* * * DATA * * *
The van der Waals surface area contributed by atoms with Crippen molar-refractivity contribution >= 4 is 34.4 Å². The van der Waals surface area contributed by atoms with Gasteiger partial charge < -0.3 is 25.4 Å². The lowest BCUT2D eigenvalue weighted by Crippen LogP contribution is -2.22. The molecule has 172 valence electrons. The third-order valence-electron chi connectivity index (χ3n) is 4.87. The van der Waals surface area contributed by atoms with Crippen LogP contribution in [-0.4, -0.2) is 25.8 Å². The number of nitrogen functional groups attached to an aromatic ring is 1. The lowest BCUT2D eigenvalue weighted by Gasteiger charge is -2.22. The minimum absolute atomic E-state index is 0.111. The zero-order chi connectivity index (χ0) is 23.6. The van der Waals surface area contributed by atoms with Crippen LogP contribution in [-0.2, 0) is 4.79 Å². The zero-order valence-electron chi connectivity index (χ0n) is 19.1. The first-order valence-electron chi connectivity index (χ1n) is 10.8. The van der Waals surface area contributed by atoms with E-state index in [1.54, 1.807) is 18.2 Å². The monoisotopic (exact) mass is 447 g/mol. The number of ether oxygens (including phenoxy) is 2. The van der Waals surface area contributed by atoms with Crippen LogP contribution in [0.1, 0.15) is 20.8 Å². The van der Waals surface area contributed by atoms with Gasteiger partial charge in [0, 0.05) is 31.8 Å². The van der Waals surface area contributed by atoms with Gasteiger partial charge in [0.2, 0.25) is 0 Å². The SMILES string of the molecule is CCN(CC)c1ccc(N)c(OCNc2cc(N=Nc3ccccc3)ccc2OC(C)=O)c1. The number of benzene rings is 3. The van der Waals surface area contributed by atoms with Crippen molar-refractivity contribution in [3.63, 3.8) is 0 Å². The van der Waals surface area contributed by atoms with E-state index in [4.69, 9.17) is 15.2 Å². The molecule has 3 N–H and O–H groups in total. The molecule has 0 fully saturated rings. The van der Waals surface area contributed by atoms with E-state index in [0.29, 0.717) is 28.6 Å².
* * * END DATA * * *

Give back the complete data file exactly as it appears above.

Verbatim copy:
The van der Waals surface area contributed by atoms with Crippen molar-refractivity contribution >= 4 is 34.4 Å². The van der Waals surface area contributed by atoms with Gasteiger partial charge < -0.3 is 25.4 Å². The lowest BCUT2D eigenvalue weighted by Crippen LogP contribution is -2.22. The molecule has 172 valence electrons. The third-order valence-electron chi connectivity index (χ3n) is 4.87. The van der Waals surface area contributed by atoms with Crippen LogP contribution in [-0.4, -0.2) is 25.8 Å². The number of nitrogen functional groups attached to an aromatic ring is 1. The lowest BCUT2D eigenvalue weighted by Gasteiger charge is -2.22. The minimum absolute atomic E-state index is 0.111. The zero-order chi connectivity index (χ0) is 23.6. The van der Waals surface area contributed by atoms with Crippen LogP contribution in [-0.2, 0) is 4.79 Å². The zero-order valence-electron chi connectivity index (χ0n) is 19.1. The first-order valence-electron chi connectivity index (χ1n) is 10.8. The van der Waals surface area contributed by atoms with E-state index in [1.54, 1.807) is 18.2 Å². The monoisotopic (exact) mass is 447 g/mol. The number of ether oxygens (including phenoxy) is 2. The van der Waals surface area contributed by atoms with Crippen LogP contribution in [0.1, 0.15) is 20.8 Å². The van der Waals surface area contributed by atoms with Gasteiger partial charge in [0, 0.05) is 31.8 Å². The van der Waals surface area contributed by atoms with Gasteiger partial charge in [0.2, 0.25) is 0 Å². The SMILES string of the molecule is CCN(CC)c1ccc(N)c(OCNc2cc(N=Nc3ccccc3)ccc2OC(C)=O)c1. The number of benzene rings is 3. The van der Waals surface area contributed by atoms with Crippen molar-refractivity contribution in [3.63, 3.8) is 0 Å². The van der Waals surface area contributed by atoms with E-state index in [4.69, 9.17) is 15.2 Å². The molecule has 3 N–H and O–H groups in total. The molecule has 0 fully saturated rings. The van der Waals surface area contributed by atoms with E-state index in [0.29, 0.717) is 28.6 Å².